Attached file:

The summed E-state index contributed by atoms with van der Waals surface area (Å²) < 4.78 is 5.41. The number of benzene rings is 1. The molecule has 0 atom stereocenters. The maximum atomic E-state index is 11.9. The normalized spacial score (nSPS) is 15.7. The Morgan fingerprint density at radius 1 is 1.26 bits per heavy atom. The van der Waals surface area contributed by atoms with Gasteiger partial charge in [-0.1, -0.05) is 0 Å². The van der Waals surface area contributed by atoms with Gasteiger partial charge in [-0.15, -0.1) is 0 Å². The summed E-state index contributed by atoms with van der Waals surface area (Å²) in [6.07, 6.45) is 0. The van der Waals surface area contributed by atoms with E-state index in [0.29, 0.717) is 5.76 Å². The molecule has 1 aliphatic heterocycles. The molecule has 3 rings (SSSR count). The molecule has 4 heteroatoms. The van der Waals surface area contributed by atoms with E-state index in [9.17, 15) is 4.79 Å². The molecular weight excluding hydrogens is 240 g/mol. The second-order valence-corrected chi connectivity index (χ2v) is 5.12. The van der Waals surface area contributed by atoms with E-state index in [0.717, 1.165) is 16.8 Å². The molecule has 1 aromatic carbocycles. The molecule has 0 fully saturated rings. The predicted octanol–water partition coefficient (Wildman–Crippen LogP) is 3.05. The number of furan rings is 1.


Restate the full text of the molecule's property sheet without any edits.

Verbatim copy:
The summed E-state index contributed by atoms with van der Waals surface area (Å²) < 4.78 is 5.41. The number of benzene rings is 1. The molecule has 0 atom stereocenters. The maximum atomic E-state index is 11.9. The normalized spacial score (nSPS) is 15.7. The Morgan fingerprint density at radius 1 is 1.26 bits per heavy atom. The van der Waals surface area contributed by atoms with Gasteiger partial charge in [-0.1, -0.05) is 0 Å². The van der Waals surface area contributed by atoms with Gasteiger partial charge in [-0.15, -0.1) is 0 Å². The summed E-state index contributed by atoms with van der Waals surface area (Å²) in [6.07, 6.45) is 0. The van der Waals surface area contributed by atoms with E-state index in [0.29, 0.717) is 5.76 Å². The molecule has 1 aliphatic heterocycles. The molecule has 3 rings (SSSR count). The molecule has 4 heteroatoms. The van der Waals surface area contributed by atoms with E-state index in [9.17, 15) is 4.79 Å². The molecular weight excluding hydrogens is 240 g/mol. The second-order valence-corrected chi connectivity index (χ2v) is 5.12. The van der Waals surface area contributed by atoms with E-state index in [0.717, 1.165) is 16.8 Å². The molecule has 1 aromatic carbocycles. The molecule has 0 fully saturated rings. The predicted octanol–water partition coefficient (Wildman–Crippen LogP) is 3.05. The number of furan rings is 1.